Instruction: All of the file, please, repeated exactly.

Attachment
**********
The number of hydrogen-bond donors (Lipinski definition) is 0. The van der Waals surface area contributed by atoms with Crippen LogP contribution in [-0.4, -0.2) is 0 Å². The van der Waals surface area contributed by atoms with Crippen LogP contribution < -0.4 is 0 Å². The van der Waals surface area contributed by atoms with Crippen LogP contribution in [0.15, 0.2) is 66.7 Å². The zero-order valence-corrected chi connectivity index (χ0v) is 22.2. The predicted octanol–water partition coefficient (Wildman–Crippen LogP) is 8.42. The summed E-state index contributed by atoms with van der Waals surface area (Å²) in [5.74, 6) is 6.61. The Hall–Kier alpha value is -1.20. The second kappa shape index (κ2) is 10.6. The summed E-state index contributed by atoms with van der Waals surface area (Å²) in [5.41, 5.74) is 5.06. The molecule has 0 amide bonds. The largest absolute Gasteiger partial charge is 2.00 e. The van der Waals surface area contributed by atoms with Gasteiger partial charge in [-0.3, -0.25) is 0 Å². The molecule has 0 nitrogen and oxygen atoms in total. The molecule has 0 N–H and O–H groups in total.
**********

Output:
The number of hydrogen-bond donors (Lipinski definition) is 0. The van der Waals surface area contributed by atoms with Crippen LogP contribution in [-0.4, -0.2) is 0 Å². The van der Waals surface area contributed by atoms with Crippen LogP contribution < -0.4 is 0 Å². The van der Waals surface area contributed by atoms with Crippen LogP contribution in [0.15, 0.2) is 66.7 Å². The zero-order valence-corrected chi connectivity index (χ0v) is 22.2. The predicted octanol–water partition coefficient (Wildman–Crippen LogP) is 8.42. The summed E-state index contributed by atoms with van der Waals surface area (Å²) in [5.74, 6) is 6.61. The Hall–Kier alpha value is -1.20. The second kappa shape index (κ2) is 10.6. The summed E-state index contributed by atoms with van der Waals surface area (Å²) in [5.41, 5.74) is 5.06. The molecule has 0 amide bonds. The largest absolute Gasteiger partial charge is 2.00 e. The van der Waals surface area contributed by atoms with Gasteiger partial charge in [-0.3, -0.25) is 0 Å². The molecule has 0 nitrogen and oxygen atoms in total. The molecule has 0 N–H and O–H groups in total.